Pedigree of family with primary open-angle glaucoma (POAG) and haplotypes of 7q markers. Closed symbols denote patients with POAG; open symbols denote unaffected persons. Genotypes are listed in the order given by the map in the box at the lower right. Samples were available for all persons for whom a haplotype is drawn. The haplotype of the disease chromosome is boxed. The proband is indicated by the arrow.
Optic disc photographs from patient 4048 show asymmetry between the left and right optic nerves.
Multipoint analysis with age correction in the full family shows a maximum lod score of 4.06. Recombination events occurring in patients 4048 and 4037 define a 5.3-cM region between D7S2442 and D7S483. Squares indicate affected persons only; circles, age-corrected.
Wirtz MK, Samples JR, Rust K, Lie J, Nordling L, Schilling K, Acott TS, Kramer PL. GLC1F, A New Primary Open-angle Glaucoma Locus, Maps to 7q35-q36. Arch Ophthalmol. 1999;117(2):237–241. doi:10.1001/archopht.117.2.237
M. STONEEDWINMD, PhD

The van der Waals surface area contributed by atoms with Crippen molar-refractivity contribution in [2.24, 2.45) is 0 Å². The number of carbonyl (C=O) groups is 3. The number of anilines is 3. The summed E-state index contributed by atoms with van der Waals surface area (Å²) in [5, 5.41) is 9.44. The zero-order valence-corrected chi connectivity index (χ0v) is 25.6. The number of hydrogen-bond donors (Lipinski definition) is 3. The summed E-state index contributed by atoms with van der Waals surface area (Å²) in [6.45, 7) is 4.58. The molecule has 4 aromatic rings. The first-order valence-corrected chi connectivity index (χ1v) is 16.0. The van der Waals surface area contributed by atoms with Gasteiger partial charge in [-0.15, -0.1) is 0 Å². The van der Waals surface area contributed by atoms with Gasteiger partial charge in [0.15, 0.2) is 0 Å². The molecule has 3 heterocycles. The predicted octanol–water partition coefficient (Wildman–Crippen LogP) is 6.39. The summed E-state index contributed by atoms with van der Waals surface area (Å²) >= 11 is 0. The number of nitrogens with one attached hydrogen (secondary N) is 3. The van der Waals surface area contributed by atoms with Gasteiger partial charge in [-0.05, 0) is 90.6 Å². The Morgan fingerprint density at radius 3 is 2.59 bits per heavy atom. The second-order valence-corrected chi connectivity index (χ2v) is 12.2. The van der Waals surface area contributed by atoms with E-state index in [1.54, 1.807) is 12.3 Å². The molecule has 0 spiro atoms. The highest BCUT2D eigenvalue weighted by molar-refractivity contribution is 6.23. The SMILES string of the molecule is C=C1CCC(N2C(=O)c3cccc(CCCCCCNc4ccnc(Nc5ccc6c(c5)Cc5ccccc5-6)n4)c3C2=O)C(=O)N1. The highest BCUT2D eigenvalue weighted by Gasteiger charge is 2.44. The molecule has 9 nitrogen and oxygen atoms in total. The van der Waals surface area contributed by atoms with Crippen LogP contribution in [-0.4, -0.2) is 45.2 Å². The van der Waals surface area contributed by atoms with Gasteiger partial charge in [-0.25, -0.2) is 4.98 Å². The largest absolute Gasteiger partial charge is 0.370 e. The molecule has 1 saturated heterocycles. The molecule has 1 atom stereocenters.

A large family with adult-onset primary open-angle glaucoma (POAG) was identified.
To initiate a genome-wide scan to map the POAGlocus in this family.
Blood samples or buccal swabs were obtained from 25 members of a large family with POAG after informed consent was obtained. Members and their spouses were evaluated clinically for POAG on the basis of intraocular pressures, cupping of discs, and visual fields. DNA samples were used for a genome-wide screen using microsatellite markers.
Ten affected family members in 4 generations showed evidence of POAG including intraocular pressures of 22 mm Hg or more, and/or optic cup–disc ratios of 0.6 or more, and/or visual field defects consistent with glaucomatous damage. Primary open-angle glaucoma segregated as an autosomal dominant trait, with the disease locus mapping to 7q35-q36 between markers D7S2442 and D7S483 with a multipoint lod score of 4.06.